What’s old is new with Pitkin County’s logo
ASPEN – Pitkin County officials took a cue Tuesday from the Coca-Cola Corp. and decided an old stand-by logo was the real thing.
After pondering what logo to go with for more than a year, the county commissioners approved a staff recommendation to stick with an old favorite. As many as 15 different county logos were in use on business cards, letterheads, signs and on the side of county vehicles. County officials decided last year it was time to adopt one as the official seal, according to Pat Bingham, director of Pitkin County community relations.
That was easier said then done. Different people had difference preferences. But during the winnowing process, it became clear that a simple logo with a lettering style that hinted at Pitkin County history was the favorite, Bingham said.
“It’s kind of like Coca-Cola,” she said. “They tried to change [the corporate logo] and people freaked out.” Similarly, some county workers weren’t fond of the thought of straying from a simple design drawn by longtime county employee Ellen Anderson.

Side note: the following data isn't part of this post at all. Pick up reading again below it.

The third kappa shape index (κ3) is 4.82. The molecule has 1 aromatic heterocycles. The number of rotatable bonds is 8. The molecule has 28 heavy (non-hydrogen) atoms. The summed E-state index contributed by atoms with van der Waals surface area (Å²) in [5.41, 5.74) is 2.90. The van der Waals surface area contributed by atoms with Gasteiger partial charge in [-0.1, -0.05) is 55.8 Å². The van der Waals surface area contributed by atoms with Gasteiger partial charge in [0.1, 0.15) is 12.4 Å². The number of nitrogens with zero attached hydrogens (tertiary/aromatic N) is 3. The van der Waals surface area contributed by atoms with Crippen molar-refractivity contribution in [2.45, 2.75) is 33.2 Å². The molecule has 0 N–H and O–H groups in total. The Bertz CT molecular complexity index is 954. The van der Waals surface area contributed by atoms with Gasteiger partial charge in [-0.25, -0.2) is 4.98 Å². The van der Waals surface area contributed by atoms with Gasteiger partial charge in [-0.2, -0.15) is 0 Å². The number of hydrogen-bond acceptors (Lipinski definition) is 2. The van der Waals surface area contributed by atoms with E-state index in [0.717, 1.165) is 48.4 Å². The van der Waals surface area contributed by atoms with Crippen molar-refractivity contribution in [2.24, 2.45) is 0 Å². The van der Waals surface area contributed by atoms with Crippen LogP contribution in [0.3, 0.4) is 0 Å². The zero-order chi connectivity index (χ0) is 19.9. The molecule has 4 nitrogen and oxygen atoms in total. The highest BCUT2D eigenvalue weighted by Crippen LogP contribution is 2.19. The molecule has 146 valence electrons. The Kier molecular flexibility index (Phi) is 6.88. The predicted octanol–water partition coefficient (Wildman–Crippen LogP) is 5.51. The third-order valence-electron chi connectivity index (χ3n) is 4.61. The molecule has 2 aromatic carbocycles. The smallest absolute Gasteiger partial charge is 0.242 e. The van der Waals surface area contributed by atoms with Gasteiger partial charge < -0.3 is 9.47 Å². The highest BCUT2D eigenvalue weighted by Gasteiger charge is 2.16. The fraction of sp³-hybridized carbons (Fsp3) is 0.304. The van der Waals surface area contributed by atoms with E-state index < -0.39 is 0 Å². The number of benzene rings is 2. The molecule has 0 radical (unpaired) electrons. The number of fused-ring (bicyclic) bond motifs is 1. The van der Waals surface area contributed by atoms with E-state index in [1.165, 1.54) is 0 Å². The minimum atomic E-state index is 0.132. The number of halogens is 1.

“This has probably been around for 20 years,” Bingham said.
The Anderson design was tweaked a bit by the staff and brought to the commissioners Tuesday for a final review. It has traditional lettering with etching underneath that commissioners Jack Hatfield and George Newman turned their noses at as generic squiggles.
“It’s not hardy. It’s not mountains. It’s somewhere else. I don’t know where,” said Hatfield. “I’m not a squiggly guy.”
But the commissioners put an end to the debate by going with it, squiggles and all.
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